From a health perspective, incremental environmental changes over time have undone decades of investment in the control of infectious diseases.

Many of these are waterborne and water-washed diseases, such as dysentery and scabies. They are result of poor personal hygiene because of inadequate water availability. These diseases, common throughout Africa, are often described as neglected diseases of poverty.

Scientists have started to explore the various affects in different settings in relation to different diseases.

For example, changes in temperature and rainfall have, in turn, changed the behaviour of vectors such as mosquitoes, flies and snails, with other factors complicating the spread of disease.

This means the settings that create the conditions for debilitating and potentially fatal diseases such as malaria, zika, and dengue have shifted. Thus mosquitoes have moved to new areas, introducing infection to previously unaffected people and certain animals.

Anthropologists have used a different lens to understand the impact. Research shows that inequality influences people’s exposure to vector-borne diseases and other environmentally sensitive infections. Gender, class and age have also emerged as points of vulnerability for disease and poor health in the context of climate change.

Climate change has, most notably, begun to affect weather patterns. Changes in precipitation and quantity, floods and droughts, and water insecurity are increasingly common as the planet warms.

Scientists have begun to track how this affects food production and other farming activities. This in turn affects people’s livelihoods and food security.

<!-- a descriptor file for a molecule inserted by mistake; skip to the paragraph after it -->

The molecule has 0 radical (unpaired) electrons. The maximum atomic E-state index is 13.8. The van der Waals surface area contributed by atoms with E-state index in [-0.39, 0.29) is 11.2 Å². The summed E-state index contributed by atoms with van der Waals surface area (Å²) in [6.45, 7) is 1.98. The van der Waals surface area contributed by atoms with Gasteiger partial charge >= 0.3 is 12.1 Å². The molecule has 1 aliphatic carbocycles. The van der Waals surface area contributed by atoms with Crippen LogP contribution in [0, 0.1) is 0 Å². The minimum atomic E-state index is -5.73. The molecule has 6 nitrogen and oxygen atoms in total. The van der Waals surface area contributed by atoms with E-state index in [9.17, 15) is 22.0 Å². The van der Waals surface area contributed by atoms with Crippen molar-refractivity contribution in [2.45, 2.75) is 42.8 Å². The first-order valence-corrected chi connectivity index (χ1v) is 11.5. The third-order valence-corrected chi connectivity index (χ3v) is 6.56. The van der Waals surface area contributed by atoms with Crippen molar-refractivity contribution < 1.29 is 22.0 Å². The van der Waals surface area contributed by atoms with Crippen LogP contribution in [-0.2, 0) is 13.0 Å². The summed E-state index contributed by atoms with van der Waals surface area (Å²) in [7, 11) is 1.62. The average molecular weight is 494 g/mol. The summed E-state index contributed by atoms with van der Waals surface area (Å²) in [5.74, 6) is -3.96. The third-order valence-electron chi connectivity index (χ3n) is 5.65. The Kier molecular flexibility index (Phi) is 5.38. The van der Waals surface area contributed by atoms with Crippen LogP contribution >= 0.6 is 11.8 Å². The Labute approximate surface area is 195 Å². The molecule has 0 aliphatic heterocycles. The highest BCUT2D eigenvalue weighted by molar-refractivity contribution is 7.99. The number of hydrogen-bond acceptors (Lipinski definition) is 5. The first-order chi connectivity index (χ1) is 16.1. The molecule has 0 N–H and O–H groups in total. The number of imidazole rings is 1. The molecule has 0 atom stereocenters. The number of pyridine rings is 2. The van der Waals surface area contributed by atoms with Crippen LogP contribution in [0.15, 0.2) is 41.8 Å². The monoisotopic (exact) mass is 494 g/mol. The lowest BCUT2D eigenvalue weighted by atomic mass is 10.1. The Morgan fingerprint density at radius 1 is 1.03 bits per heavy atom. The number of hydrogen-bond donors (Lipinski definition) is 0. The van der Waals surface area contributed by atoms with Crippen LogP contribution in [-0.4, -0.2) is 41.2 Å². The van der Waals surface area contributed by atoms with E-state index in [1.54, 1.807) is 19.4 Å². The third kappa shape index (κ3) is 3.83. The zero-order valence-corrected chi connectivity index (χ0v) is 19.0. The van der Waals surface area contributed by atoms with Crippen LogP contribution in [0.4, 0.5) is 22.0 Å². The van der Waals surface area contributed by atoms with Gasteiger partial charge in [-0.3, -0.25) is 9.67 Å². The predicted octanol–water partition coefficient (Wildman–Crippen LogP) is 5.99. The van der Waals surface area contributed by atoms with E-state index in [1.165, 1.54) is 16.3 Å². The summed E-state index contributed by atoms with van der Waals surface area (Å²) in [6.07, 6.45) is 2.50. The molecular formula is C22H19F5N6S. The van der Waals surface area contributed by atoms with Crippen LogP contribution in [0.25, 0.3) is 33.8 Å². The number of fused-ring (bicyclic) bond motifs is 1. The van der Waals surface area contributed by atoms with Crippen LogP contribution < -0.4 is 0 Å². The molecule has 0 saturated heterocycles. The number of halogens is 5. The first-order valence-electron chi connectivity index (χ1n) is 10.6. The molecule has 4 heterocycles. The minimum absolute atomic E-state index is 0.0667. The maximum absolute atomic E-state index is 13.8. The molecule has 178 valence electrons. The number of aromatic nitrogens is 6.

These changes are increasingly being followed not just by climate scientists, but also by academics from disciplines such as economics and politics.

This follows the realisation that the challenges of ageing infrastructure and water governance complicate finding solutions to the challenges posed by global warming.

Scientists in the spheres of social, biological, and physical sciences as well as the humanities and arts – need to continue to work on ways to interrupt disease transmission in the context of global warming.

They need to identify appropriate interventions where climate change affects health – and to come up with creative solutions that cut across narrow paths of thinking. Artists and civil society have a key role to play by creating narrative, visual and acoustic forms to support advocacy on issues of climate change, pollution, the ecology and environmental justice.

Lenore Manderson is distinguished professor, Public Health and Medical Anthropology, at the University of the Witwatersrand.

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102-year-old contracts Covid-19 as positivity rate doubles – KBC

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The daily Covid-19 positivity rate doubled to 7.5 pc after 469 people Tuesday among them a 102-year old tested positive from a sample size of 6,244 tested in the last 24 hours.